Mount Mytikas in Olympus Mountains

Trip report from our guided hiking trip to the Olympus Mountains in Greece in September 2014. It included ascent of Mount Mytikas (2917 m, also known as Mount Olympus or the Throne of  Zeus) – the second highest peak on the Balkans ofter Mount Musala in Bulgaria, and Mount Stefani (2909 meters), considered as the most difficult peak in the area, accessible for trekkers.

 

The village of Litochoro and Olimpus Mountains

The town of Litochoro and Olimpus Mountains

 

Starting point for the trek for us was the town of Litochoro, located 90 km from Thessaloniki and very close to the seaside. An asphalt road winds up from the town towards the mountain entering Olympus National Park. There is two options to start trekking towards the high parts of the mountain. From Prionia, an area with a parking lot at 1100 m, towards Spilios Agapitos Refuge (2100 m). Or slightly lower along the road, at a location called Gortsia, towards Petrostrouga Refuge (2000 m) and the Muses Plateau.

 

Our camp near Kakalos Hut

Our camp near Kakalos Hut

 

We started from Gortsia and did all the way up to the 2600 meters high Muses Plateau. There is two huts built there – SEO Refuge and Christos Kakalos Refuge.

Check Gearweare.com for some useful camping tips and equipment reviews.

 

Sunrise over the Plateau of Muses

Sunrise over the Plateau of Muses

 

Muses Plateau offers great views towards the east side of Mount Stefani (2909 meters), which is popular among experienced trekkers and climbers.

 

Sunrise over Mount Stefani

Sunrise over Mount Stefani

 

Stefani was our first aim. About 2 hours trek, including ascent over a relatively steep couloir with loose stones and a final part following short exposed ridge plus 5-6 meters of belayed climbing (4th grade UIAA) took us to the peak. The final part is airy, with panoramic views towards Mytikas and the 600 meters deep north cirque, called The Pot.

 

View towards the Plateau of Muses from Stefani

View towards the Plateau of Muses and Kakalos Hut from Mount Stefani

 

After descending from Stefani, we followed the so called Zonaria Trail that cuts the main ridge of Stefani and Mytikas. There is a popular route that goes up to Mytikas from there. It  is straight forward and follows a steep couloir, called Louki. Both couloirs – the one towards Stefani and Louki – are prone to stone falls, but the second one is quite busy sometimes, which makes it even more risky. We decided to skip it, as there was a few parties going up and down already, and went further towards the common route via Mount Skala (2865 m).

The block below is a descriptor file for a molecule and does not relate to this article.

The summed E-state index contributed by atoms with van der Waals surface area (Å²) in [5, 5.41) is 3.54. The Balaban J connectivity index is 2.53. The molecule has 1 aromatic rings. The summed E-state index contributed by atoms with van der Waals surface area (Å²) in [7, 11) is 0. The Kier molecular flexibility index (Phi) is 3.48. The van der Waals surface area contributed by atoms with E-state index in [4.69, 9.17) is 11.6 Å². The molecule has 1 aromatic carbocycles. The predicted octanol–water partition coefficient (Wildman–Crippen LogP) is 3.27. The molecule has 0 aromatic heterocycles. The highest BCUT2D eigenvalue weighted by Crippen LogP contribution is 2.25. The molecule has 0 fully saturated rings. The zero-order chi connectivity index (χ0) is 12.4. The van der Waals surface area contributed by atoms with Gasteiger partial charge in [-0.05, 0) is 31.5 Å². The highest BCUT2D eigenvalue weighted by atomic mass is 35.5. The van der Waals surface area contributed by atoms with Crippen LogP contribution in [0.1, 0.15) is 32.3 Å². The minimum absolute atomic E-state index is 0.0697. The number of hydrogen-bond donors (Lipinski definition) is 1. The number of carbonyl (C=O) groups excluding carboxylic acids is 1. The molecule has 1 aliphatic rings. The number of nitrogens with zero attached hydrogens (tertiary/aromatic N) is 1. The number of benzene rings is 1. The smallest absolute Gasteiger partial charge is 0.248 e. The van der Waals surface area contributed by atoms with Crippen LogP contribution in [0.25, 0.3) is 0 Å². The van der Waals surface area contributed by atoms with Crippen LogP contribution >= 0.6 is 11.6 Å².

On the way to Mytikas

On the way to Mytikas

 

Most people climb Mytikas from Prionia, usually spending a night at Refuge A at 2000 m. From this point the route goes via Mount Skala to its final exposed part. A large couloir, covered by stone slabs and marked in red dots, leads up to the ridge, where a couple of final ups and downs lead to the top of the mountain. There is no any special technical difficulty over this route, but people with aerophobia or not certain in their balance should avoid it. The same is valid in wet conditions – rain or snow. For those who didn’t forgot to put a rope in their rucksack there is belaying points placed along the final parts in case of doggy terrain conditions.

 

On the way to Mytikas

On the way to Mytikas

 

View toward Stefani from Mytikas

View towards Mount Stefani from Mytikas

 

There is a unique chance that not so many mountain areas can offer: to spend the day high up in the mountain and the afternoon on the beach. In this case we went down from 2917 meters to the sea level for a final dip into the warm Mediterranean Sea.

 

Sunrise over the sea

Sunrise over the sea

 

And a short historical reference: There was many attempts to reach the top of Olympus Mountains during the ages. The so called Throne of Zeus was aimed by Dionisus from Olympus – an explorer and traveller, who lived in 16th century. Further, the French marine officer Sonini tried  to climb the mountain without success. The first successful ascent was made in 1913 by two Swiss – Fred Buasana and Daniel Baud-Bovy, who were guided by the Greek hunter Christos Kakalos. They climbed the mountain on 2th of August 1913 after 3 days of unsuccessful attempts in bad weather.

 

The man who climbed Mount Mytikas first

The man who climbed Mount Mytikas first – Christos Kakalos. Photo: Facebook

 

 

Author: Lyuben Grancharov

“The World is a book and those who do not travel read only a page” (Augustine of Hippo). I enjoy filling up the page, called “Bulgaria”, both working as a guide and writing about the mountains of Bulgaria on this blog.